Apologies for the generic blog title, I felt that division is vague enough to cover both the Civil War and the period before it (the Antebellum period). Indeed, those are the two units we're blogging on this time. There's a lot of common ground between them, but students are only expected to pick one event which represents their theme. Below, I've suggested both topics and articles for them to use.


Let's start with this topic, as it shows up early in our time period. Andrew Jackson rehabilitated democracy, which was still something of a taboo under our first few presidents. But should he be compared with what came before, or after? As the first link observes, modern observers hesitate to apply the term to Jackson. The other classic commentary on democracy from this period was Lincoln's Gettysburg Address. Our second article contextualizes the president's defense of "government of the people, by the people, and for the people".




Exceptionalism is closely aligned to the theme of democracy. The idea of American difference is often traced back to Alexis de Tocqueville, the French author of Democracy in America. Our first link gets at what Tocqueville meant, and whether it's complimentary. The second addresses President Lincoln, who famously called America "the last best hope of earth"




This topic is arguably central to the time period, containing as it does the first movement for racial equality. Our first article explores the abolitionist ideal, whereas the second considers the reality of Reconstruction.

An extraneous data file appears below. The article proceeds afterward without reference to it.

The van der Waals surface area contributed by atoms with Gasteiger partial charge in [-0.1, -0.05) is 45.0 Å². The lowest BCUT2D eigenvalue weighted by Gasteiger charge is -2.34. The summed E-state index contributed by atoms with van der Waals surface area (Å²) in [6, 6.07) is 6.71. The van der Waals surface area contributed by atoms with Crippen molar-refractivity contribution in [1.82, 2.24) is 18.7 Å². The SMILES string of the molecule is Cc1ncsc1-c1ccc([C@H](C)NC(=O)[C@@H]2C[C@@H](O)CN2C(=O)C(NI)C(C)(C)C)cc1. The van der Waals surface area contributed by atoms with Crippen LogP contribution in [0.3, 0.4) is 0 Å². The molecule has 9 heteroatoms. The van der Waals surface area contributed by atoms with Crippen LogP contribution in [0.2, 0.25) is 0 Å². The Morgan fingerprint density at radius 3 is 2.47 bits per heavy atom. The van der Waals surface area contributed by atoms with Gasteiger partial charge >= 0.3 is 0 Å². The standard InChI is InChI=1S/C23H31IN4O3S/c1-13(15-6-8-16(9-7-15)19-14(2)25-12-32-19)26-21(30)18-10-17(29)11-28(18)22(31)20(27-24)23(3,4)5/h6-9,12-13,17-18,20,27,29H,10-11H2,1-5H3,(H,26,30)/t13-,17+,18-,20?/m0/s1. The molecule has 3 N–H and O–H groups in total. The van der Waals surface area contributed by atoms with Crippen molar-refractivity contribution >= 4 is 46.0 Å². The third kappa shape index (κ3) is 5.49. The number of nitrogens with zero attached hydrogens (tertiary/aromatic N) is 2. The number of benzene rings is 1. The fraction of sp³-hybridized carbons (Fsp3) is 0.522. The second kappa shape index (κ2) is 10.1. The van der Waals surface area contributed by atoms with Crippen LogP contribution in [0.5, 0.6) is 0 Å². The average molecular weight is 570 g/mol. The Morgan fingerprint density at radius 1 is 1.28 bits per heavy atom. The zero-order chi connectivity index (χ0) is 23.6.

This theme is also prominent for any blog covering the Civil War, which liberated millions of Americans from slavery. While we've focused on the Emancipation Proclamation and 13th Amendment in class, our first article reminds us that freedom was not so much an event as a process. Our second link distinguishes between freedom and emancipation, in view of the challenges which accompanied the latter.




This is a topic I've short-changed in class. America's first full-fledged nativist movement is usually taught as part of the Republican party's origins. I thought better of teaching this complicated subject, knowing that I could suggest a blog on the topic of immigration. Our first article is about Know-Nothing Party, which opposed (Irish) immigration during the 1850s. The second is about birthright citizenship, which was a provision of the 14th Amendment.



The American Dream

The American Dream acquired a new element during this period, with the increased emphasis on education. Our first article describes the new women's colleges, as well as the rise of public education. This institution spread to the South during Reconstruction, a development treated in the second link.